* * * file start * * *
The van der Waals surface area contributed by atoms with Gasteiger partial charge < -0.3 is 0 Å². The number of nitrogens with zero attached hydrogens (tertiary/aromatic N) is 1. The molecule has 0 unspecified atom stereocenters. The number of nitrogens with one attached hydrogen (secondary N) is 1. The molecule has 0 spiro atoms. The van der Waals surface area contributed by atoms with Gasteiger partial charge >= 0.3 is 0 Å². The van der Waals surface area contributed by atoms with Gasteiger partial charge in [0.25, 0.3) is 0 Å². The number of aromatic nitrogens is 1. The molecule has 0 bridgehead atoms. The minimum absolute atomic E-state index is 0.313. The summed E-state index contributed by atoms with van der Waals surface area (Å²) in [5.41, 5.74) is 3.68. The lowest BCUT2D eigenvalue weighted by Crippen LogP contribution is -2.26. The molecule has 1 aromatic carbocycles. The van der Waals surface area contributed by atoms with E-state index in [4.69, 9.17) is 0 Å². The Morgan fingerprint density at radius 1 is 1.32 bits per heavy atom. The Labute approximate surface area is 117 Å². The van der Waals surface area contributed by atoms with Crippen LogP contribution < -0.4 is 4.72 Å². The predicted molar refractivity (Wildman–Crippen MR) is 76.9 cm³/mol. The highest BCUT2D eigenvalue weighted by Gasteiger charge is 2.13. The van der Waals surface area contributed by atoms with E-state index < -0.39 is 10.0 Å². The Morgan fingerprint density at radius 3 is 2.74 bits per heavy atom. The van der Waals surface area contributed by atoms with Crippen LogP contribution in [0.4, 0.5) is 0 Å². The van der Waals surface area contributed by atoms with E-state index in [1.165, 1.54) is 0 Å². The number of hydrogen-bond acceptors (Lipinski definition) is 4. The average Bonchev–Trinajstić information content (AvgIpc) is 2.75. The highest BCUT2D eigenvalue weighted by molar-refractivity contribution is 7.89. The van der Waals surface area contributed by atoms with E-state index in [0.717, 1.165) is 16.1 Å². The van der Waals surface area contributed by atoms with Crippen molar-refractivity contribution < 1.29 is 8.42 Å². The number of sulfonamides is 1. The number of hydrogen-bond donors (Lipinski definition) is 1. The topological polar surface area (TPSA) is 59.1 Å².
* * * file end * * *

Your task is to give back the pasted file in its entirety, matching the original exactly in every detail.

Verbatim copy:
The van der Waals surface area contributed by atoms with Gasteiger partial charge < -0.3 is 0 Å². The number of nitrogens with zero attached hydrogens (tertiary/aromatic N) is 1. The molecule has 0 unspecified atom stereocenters. The number of nitrogens with one attached hydrogen (secondary N) is 1. The molecule has 0 spiro atoms. The van der Waals surface area contributed by atoms with Gasteiger partial charge >= 0.3 is 0 Å². The van der Waals surface area contributed by atoms with Gasteiger partial charge in [0.25, 0.3) is 0 Å². The number of aromatic nitrogens is 1. The molecule has 0 bridgehead atoms. The minimum absolute atomic E-state index is 0.313. The summed E-state index contributed by atoms with van der Waals surface area (Å²) in [5.41, 5.74) is 3.68. The lowest BCUT2D eigenvalue weighted by Crippen LogP contribution is -2.26. The molecule has 1 aromatic carbocycles. The van der Waals surface area contributed by atoms with E-state index in [4.69, 9.17) is 0 Å². The Morgan fingerprint density at radius 1 is 1.32 bits per heavy atom. The Labute approximate surface area is 117 Å². The van der Waals surface area contributed by atoms with Crippen LogP contribution < -0.4 is 4.72 Å². The predicted molar refractivity (Wildman–Crippen MR) is 76.9 cm³/mol. The highest BCUT2D eigenvalue weighted by Gasteiger charge is 2.13. The van der Waals surface area contributed by atoms with E-state index < -0.39 is 10.0 Å². The Morgan fingerprint density at radius 3 is 2.74 bits per heavy atom. The van der Waals surface area contributed by atoms with Crippen LogP contribution in [0.4, 0.5) is 0 Å². The van der Waals surface area contributed by atoms with E-state index in [1.165, 1.54) is 0 Å². The number of hydrogen-bond acceptors (Lipinski definition) is 4. The average Bonchev–Trinajstić information content (AvgIpc) is 2.75. The highest BCUT2D eigenvalue weighted by molar-refractivity contribution is 7.89. The van der Waals surface area contributed by atoms with E-state index in [0.717, 1.165) is 16.1 Å². The van der Waals surface area contributed by atoms with Crippen molar-refractivity contribution < 1.29 is 8.42 Å². The number of sulfonamides is 1. The number of hydrogen-bond donors (Lipinski definition) is 1. The topological polar surface area (TPSA) is 59.1 Å².